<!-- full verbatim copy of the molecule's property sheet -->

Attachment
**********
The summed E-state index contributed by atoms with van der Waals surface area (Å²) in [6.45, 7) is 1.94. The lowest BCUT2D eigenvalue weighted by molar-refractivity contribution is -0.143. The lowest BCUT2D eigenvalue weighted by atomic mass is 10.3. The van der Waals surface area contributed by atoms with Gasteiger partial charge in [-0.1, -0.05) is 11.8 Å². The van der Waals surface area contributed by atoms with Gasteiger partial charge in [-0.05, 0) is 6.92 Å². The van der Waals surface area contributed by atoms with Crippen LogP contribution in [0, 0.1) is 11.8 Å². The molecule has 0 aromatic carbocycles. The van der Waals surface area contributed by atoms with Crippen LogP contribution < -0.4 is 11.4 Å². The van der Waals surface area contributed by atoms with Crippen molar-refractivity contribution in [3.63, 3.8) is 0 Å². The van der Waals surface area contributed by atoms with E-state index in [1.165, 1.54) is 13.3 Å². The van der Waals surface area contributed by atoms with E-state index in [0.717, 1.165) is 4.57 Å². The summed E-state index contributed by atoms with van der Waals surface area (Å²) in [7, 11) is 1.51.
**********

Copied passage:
The summed E-state index contributed by atoms with van der Waals surface area (Å²) in [6.45, 7) is 1.94. The lowest BCUT2D eigenvalue weighted by molar-refractivity contribution is -0.143. The lowest BCUT2D eigenvalue weighted by atomic mass is 10.3. The van der Waals surface area contributed by atoms with Gasteiger partial charge in [-0.1, -0.05) is 11.8 Å². The van der Waals surface area contributed by atoms with Gasteiger partial charge in [-0.05, 0) is 6.92 Å². The van der Waals surface area contributed by atoms with Crippen LogP contribution in [0, 0.1) is 11.8 Å². The molecule has 0 aromatic carbocycles. The van der Waals surface area contributed by atoms with Crippen LogP contribution < -0.4 is 11.4 Å². The van der Waals surface area contributed by atoms with Crippen molar-refractivity contribution in [3.63, 3.8) is 0 Å². The van der Waals surface area contributed by atoms with E-state index in [1.165, 1.54) is 13.3 Å². The van der Waals surface area contributed by atoms with E-state index in [0.717, 1.165) is 4.57 Å². The summed E-state index contributed by atoms with van der Waals surface area (Å²) in [7, 11) is 1.51.